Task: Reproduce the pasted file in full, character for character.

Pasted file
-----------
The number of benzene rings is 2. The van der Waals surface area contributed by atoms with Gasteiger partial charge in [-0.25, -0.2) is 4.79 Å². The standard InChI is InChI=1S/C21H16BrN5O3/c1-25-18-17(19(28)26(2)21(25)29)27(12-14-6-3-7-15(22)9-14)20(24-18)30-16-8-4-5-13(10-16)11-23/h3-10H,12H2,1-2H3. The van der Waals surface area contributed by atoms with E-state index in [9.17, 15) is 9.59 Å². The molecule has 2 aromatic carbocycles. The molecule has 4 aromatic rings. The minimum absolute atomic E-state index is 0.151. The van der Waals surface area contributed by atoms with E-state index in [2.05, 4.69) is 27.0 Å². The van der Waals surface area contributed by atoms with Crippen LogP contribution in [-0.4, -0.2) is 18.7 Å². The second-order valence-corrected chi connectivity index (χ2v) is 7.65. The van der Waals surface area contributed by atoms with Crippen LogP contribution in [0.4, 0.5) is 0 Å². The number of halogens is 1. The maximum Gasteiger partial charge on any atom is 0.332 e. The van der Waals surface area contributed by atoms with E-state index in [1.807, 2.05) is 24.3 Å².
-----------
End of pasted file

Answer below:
The number of benzene rings is 2. The van der Waals surface area contributed by atoms with Gasteiger partial charge in [-0.25, -0.2) is 4.79 Å². The standard InChI is InChI=1S/C21H16BrN5O3/c1-25-18-17(19(28)26(2)21(25)29)27(12-14-6-3-7-15(22)9-14)20(24-18)30-16-8-4-5-13(10-16)11-23/h3-10H,12H2,1-2H3. The van der Waals surface area contributed by atoms with E-state index in [9.17, 15) is 9.59 Å². The molecule has 2 aromatic carbocycles. The molecule has 4 aromatic rings. The minimum absolute atomic E-state index is 0.151. The van der Waals surface area contributed by atoms with E-state index in [2.05, 4.69) is 27.0 Å². The van der Waals surface area contributed by atoms with Crippen LogP contribution in [-0.4, -0.2) is 18.7 Å². The second-order valence-corrected chi connectivity index (χ2v) is 7.65. The van der Waals surface area contributed by atoms with Crippen LogP contribution in [0.4, 0.5) is 0 Å². The number of halogens is 1. The maximum Gasteiger partial charge on any atom is 0.332 e. The van der Waals surface area contributed by atoms with E-state index in [1.807, 2.05) is 24.3 Å².